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Thread: What is Zikr?

  1. #1

    Default What is Zikr?

    I have come across a definition of Zikr in Sufism and this really interest me -

    "Zikr means remembrance. Remembrance of the Beloved is remembering oneself. When we remember ourselves we remember The Beloved.

    Zikr involves the repetition of certain words and phrases that specifically open us to finer spiritual energies. These can manifest as reverberations in the chest and facilitate the opening of the spiritual heart."

    Can anyone knowledgeable enough in Sufism expound a little bit on the content of the words and phrases used in Zikr?

    I am also intrigued by the mention of the Beloved. Who or what is meant here? Mouravieff, one of Gurdjieff's disciples, speaks of the Androgyne, or the Polar being. Each one of us has a Polar being somewhere there walking the earth. Finding her and recognizing her as such, puts man right before the gates of attainment of higher consciousness. Such a man can skip a few otherwise necessary steps of esoteric evolution and obtain what others have to labor for.

    So who is the Beloved, remembered in Zikr practices?
    www.isoterica.com - A diary of a forth way follower

  2. #2

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    Zikr (or dhikr) is remembrance of the Beloved whom is none other than God or Allah. The Hindus have a similar practiced called Smarana which also means "remembrance."

    The first part of the Islamic shahadah, La ilaha ilAllah ("there is no god but God") can be repeated over and over as a form of Zikr. The name Allah by itself can also be used. On a misbaha (Islamic rosary usually of 33 beads) you can chant Alhamudlillah ("Praise God") 33 times, Subhanallah ("Glory be to God") 33 times, and then Allahu Akbar ("God is the Greatest") 33 times. Some people memorize the Asma ul-Husna or 99 Names of God and chant them as a form of Zikr. I think that some Muslims chant the 112th chapter of the Qur'an as a form of Zikr. Chapter 112, al-Ikhlas, is translated as "Say: He, God is One, God is Eternal. He does not beget, He is not begotten, and like Him there is not even one." The Arabic is qul hu allahu ahad allahu samad lam yalid wa lam yulad wa lamyaku lahu kufuwan ahad.

    It is important to know that these practices of Zikr in Sufism are themselves Islamic practices. Zikr is explained in the Qur'an and in the Sunnah.. then it is a Sufi practice because Sufism is simply Islamic mysticism.

    Zikr can be practiced at any time, in case you were wondering.

    And most importantly, do you have an Islamic view of existence? If you do not believe in Qur'an nor adhere to Islam then you will probably have a hard time working with Sufis. But, who says you can't practice Zikr as a simple mystical practice? You can get wonderful results if you believe it works. It's like how anyone, Hindu or not, can do the Smarana practice of chanting the mantra Hare Krishna Hare Krishna Krishna Krishna Hare Hare Hare Rama Hare Rama Rama Rama Hare Hare and get good results.
    I have descended, O my darling, into the black shining waters, and I have plucked Thee forth as a black pearl of infinite preciousness. - III:60 / Liber 65

  3. #3
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    Here is a chant that can be applied to any religion, even yourself.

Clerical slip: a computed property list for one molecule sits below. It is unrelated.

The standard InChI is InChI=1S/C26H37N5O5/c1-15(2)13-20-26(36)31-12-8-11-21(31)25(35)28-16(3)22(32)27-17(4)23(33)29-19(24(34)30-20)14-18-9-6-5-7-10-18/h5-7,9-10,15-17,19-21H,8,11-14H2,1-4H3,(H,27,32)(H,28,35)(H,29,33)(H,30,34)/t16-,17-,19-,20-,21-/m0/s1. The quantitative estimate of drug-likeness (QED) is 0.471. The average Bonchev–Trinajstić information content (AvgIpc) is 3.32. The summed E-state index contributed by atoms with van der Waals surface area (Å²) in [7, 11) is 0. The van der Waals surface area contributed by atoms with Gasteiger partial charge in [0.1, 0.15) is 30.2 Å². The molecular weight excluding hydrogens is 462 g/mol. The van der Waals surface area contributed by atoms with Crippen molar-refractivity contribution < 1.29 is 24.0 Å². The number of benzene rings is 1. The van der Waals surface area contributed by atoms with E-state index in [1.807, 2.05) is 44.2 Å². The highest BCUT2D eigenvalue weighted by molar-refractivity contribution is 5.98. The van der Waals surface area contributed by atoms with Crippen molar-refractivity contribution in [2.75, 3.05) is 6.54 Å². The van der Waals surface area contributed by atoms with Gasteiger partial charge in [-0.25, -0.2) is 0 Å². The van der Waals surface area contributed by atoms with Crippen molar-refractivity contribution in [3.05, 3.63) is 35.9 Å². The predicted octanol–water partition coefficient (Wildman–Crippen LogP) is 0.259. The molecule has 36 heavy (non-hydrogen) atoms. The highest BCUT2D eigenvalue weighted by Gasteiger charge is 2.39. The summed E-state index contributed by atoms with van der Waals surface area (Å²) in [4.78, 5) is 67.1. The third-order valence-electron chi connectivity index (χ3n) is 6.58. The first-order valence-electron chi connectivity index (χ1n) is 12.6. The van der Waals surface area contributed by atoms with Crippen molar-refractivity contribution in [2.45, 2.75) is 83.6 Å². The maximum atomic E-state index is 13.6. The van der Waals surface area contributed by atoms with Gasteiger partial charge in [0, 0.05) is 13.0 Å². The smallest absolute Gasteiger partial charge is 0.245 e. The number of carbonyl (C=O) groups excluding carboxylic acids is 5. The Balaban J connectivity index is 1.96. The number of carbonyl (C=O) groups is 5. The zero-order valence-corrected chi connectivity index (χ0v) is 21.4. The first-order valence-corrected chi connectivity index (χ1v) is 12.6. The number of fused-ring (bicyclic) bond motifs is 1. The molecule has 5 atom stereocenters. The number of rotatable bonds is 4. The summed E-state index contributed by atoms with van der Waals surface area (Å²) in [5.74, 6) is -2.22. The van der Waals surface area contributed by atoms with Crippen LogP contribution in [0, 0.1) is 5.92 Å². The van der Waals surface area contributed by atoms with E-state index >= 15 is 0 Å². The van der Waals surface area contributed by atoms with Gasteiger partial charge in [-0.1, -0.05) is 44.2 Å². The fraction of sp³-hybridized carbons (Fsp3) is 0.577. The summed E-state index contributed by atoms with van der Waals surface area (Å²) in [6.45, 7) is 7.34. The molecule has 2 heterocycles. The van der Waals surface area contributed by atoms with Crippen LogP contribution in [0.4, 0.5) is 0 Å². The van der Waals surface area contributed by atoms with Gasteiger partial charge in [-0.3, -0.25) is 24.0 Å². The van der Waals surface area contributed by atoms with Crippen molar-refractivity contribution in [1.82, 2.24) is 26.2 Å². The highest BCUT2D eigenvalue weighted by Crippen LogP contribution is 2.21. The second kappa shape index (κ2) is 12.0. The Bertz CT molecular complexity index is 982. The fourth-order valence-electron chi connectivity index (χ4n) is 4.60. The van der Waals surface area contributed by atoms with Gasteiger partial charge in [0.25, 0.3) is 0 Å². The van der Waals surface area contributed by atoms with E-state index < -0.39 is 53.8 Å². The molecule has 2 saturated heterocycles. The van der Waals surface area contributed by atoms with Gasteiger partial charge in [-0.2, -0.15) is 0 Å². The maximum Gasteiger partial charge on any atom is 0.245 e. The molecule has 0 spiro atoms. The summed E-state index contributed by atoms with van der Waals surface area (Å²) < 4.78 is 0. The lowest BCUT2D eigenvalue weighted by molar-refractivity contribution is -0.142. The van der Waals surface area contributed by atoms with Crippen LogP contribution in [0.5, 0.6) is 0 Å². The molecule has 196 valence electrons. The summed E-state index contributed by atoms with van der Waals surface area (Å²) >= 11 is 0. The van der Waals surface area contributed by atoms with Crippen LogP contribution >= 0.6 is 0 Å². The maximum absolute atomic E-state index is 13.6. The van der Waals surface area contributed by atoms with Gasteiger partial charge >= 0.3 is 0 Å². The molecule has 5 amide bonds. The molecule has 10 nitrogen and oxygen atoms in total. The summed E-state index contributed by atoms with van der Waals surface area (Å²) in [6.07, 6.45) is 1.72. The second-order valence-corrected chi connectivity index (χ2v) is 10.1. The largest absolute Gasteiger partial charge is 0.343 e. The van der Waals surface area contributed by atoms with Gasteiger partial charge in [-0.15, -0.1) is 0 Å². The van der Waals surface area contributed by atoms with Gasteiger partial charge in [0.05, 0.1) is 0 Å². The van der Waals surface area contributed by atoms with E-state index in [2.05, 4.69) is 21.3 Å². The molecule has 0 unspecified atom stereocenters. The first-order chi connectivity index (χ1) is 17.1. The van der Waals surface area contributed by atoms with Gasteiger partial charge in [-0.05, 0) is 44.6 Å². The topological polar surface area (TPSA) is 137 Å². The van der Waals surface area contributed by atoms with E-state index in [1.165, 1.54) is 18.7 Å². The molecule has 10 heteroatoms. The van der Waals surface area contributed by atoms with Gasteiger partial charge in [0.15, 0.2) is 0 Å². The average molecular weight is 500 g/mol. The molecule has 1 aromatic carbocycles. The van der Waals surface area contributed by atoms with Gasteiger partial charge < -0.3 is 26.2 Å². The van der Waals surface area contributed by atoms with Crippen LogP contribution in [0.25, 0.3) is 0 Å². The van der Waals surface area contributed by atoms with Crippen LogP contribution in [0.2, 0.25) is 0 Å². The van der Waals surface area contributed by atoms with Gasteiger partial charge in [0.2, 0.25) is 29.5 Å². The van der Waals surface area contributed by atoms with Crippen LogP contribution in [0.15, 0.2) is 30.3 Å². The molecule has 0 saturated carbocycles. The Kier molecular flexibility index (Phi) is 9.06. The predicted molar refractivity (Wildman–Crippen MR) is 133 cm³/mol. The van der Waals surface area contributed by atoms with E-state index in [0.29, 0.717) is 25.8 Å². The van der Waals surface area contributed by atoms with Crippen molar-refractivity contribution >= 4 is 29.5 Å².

In your name, mighty legion, creator, destroyer, immortal, eternal, before and after, light and darkness, giver and taker of life, it is so, mighty one.
    "Now it's you know who, I got the you know what. I'll stick it you know where, you know why, you don't care..." -- Marylin Manson

  4. #4

    Default

    thanks for the replies.

    It is interesting how various traditions have the same (or almost the same) practices. I recall that in the Russian Orthodox tradition, particularly among the monks, there is a so called "Prayer of the Lord" which goes like this -

    "Lord Jesus Christ, Son of God, have mercy on me, a sinner!" It is repeated up to several thousand times in a row.

    Even the top Orthodox Church fathers admit that the words of the prayer are not important. What is important is the effect that it produces on the psyche of the person praying. First of all it helps the person to hold himself in his own attention (self-remembering) and secondly, the realization of God's perfection and our imperfection creates a different in potentialities and causes, what the Orthodox call, the current of Grace.
    www.isoterica.com - A diary of a forth way follower

  5. #5

    Default

    Quote Originally Posted by d&g View Post
    thanks for the replies.

    It is interesting how various traditions have the same (or almost the same) practices. I recall that in the Russian Orthodox tradition, particularly among the monks, there is a so called "Prayer of the Lord" which goes like this -

    "Lord Jesus Christ, Son of God, have mercy on me, a sinner!" It is repeated up to several thousand times in a row.

    Even the top Orthodox Church fathers admit that the words of the prayer are not important. What is important is the effect that it produces on the psyche of the person praying. First of all it helps the person to hold himself in his own attention (self-remembering) and secondly, the realization of God's perfection and our imperfection creates a different in potentialities and causes, what the Orthodox call, the current of Grace.
    It is called "the prayer of the heart".You are supposed to sink the words of the prayer into your heart, whatever that means.
    Which fathers of the church are you talking about?
    And what is the current of Grace?
    No intention to troll, just want to be informed.

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